English Senior Seminar Presents Semester-Long Research
Students in the English Senior Seminar course spent their fall producing an original piece of literary criticism on a primary text of their choice for their senior thesis. In late November, that hard work paid off when the nine seniors presented their research in a symposium-style event organized by their professor, Dr. Jonathan Shelley.
The research project requires students to consider the cultural and historical contexts of the works they are analyzing as well as the existing critical conversations around their chosen works. Texts ranged from nineteenth century English novels to twentieth century American novels and short stories.
“It's a project that requires an extensive amount of original and independent thinking,” Shelley said. “No project is alike. There is no determined set of readings I or anyone can give them. They are blazing their own path into this material.”
To successfully complete their thesis, students applied all the skills they have cultivated in their earlier English classes, including close reading, attention to context, focused research, and clear written communication.
“I want the students to leave appreciating the fact that they really know something—more than a majority of the world—about the texts they have chosen to study,” Shelley added.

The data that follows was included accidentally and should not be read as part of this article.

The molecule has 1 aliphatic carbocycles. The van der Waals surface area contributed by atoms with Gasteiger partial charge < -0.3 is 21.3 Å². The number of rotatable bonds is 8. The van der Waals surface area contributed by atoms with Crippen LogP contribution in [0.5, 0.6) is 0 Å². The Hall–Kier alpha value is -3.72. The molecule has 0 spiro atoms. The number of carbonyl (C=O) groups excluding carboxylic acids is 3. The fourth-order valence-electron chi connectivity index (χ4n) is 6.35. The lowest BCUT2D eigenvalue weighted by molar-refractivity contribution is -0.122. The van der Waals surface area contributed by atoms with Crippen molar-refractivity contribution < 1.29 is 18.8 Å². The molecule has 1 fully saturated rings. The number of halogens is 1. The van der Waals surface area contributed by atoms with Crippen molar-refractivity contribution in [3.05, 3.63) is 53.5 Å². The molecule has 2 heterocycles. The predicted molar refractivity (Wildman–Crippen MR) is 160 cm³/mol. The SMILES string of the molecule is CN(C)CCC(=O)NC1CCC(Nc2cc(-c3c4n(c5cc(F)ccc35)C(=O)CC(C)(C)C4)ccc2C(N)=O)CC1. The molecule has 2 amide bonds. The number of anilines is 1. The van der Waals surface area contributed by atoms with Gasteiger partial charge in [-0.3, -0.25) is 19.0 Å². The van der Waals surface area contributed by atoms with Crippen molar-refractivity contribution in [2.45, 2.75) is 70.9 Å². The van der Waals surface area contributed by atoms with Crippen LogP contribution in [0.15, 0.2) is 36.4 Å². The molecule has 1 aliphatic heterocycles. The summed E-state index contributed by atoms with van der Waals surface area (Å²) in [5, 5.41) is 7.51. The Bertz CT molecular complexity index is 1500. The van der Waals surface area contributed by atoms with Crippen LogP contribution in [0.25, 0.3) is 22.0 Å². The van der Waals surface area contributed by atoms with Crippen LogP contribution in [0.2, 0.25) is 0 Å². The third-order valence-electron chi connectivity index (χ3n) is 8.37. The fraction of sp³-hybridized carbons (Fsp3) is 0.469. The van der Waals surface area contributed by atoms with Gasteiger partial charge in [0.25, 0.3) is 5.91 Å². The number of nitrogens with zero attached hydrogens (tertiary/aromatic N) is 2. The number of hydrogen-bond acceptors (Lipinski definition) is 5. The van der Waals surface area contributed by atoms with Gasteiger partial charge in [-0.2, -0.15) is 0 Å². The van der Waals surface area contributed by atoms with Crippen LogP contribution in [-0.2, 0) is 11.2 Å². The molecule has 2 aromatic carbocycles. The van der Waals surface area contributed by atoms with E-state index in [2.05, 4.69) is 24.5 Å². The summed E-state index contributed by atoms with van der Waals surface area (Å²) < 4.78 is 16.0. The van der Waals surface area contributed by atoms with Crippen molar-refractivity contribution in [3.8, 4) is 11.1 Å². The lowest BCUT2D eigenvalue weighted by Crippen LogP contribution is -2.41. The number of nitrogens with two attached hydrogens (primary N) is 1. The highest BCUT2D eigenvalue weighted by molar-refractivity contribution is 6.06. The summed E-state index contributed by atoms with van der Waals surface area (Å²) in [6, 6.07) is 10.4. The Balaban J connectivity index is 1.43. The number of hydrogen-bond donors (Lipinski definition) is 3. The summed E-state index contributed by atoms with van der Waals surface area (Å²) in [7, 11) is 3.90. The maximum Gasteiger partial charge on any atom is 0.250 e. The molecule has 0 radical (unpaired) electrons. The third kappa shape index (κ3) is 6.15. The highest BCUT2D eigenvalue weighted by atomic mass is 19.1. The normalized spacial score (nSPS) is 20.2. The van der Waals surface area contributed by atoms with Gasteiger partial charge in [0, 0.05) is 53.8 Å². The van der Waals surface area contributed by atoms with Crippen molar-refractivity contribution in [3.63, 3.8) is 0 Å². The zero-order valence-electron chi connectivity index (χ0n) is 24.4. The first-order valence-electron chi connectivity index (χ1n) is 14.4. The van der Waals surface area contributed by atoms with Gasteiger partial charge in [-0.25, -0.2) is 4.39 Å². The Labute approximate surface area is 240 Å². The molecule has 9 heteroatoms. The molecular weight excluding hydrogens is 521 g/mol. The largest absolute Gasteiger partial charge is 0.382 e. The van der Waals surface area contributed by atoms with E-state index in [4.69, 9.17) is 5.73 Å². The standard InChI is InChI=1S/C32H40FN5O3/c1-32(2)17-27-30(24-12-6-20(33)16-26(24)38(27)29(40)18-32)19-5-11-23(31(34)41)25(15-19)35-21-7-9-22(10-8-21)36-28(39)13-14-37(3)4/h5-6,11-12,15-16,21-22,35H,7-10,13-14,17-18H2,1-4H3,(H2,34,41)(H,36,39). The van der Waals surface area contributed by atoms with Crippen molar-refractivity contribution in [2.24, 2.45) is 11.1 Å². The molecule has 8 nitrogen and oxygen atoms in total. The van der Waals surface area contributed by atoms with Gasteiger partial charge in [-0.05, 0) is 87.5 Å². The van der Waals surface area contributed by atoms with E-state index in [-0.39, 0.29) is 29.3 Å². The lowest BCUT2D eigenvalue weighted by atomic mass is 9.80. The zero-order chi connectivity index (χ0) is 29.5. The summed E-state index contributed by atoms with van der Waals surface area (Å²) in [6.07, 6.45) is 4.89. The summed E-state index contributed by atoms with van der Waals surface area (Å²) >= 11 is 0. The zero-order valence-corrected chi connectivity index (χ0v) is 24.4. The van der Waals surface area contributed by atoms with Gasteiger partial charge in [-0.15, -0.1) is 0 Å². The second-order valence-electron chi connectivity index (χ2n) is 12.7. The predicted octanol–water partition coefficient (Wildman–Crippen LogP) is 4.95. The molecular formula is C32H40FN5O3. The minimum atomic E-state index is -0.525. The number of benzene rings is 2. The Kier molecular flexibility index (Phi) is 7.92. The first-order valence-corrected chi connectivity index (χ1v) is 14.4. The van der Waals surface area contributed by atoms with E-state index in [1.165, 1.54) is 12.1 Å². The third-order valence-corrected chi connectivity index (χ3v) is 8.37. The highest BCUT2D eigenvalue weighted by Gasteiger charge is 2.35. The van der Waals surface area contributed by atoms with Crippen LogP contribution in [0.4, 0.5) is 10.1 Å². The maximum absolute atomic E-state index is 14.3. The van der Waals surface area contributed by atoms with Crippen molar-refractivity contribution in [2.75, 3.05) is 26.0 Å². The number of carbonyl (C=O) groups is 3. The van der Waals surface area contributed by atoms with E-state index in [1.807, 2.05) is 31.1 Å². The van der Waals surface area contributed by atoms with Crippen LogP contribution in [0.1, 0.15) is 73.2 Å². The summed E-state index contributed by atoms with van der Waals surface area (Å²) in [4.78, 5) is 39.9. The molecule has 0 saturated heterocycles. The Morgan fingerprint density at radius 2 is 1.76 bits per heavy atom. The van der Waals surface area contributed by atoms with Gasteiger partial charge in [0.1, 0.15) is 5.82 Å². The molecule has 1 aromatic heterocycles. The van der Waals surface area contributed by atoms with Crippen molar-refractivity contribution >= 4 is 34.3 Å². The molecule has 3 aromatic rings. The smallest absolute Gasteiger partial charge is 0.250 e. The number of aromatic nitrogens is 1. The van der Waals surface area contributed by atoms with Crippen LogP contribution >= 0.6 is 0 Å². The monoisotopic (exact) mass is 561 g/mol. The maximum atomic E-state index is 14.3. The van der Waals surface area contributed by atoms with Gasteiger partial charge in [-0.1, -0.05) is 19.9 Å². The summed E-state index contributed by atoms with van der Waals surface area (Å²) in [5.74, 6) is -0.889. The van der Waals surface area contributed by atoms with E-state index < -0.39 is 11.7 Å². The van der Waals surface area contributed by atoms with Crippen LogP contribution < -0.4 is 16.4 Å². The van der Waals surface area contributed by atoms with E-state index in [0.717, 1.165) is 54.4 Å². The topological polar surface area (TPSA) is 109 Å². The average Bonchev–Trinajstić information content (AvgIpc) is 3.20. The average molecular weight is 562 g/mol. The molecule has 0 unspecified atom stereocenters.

Vanessa Conte, a senior English major with a concentration in literature, chose to focus on The Bluest Eye by Toni Morrison because of the way it resonated with her the first time she read it. Her research was centered around Morrison's use of the word “ugly” and how that specific word within the novel impacted the characters it was used against.
“I learned through this project that the emotionally hardest novels to read are often the most significant, and when doing such thorough research, it is incredibly important to understand the history of the concept that you are discussing,” Conte said. “I will take what I learned from this project and apply it to my personal life by continuing to write about things that truly matter. Writing has always been a huge passion of mine and Toni Morrison captures that idea for me that writing is so powerful and informative.”
Senior Mathew Polemni, who is an English language and literature major, has read The Great Gatsby several times, but until his senior thesis, didn’t realize how prevalent topics of race and masculinity were within the book.
“I learned that the author, F. Scott Fitzgerald, seemed to incorporate what was happening within society in the 1920s into this book by showing how characters could be displayed as white supremacists,” he explained. “Professor Shelley did an amazing job preparing us and holding individual conferences which later on led to the success of completing our thesis.”
This article was written by Leslie Noble ’21, a marketing major and PR Writing Intern with the Office of Marketing and Communications.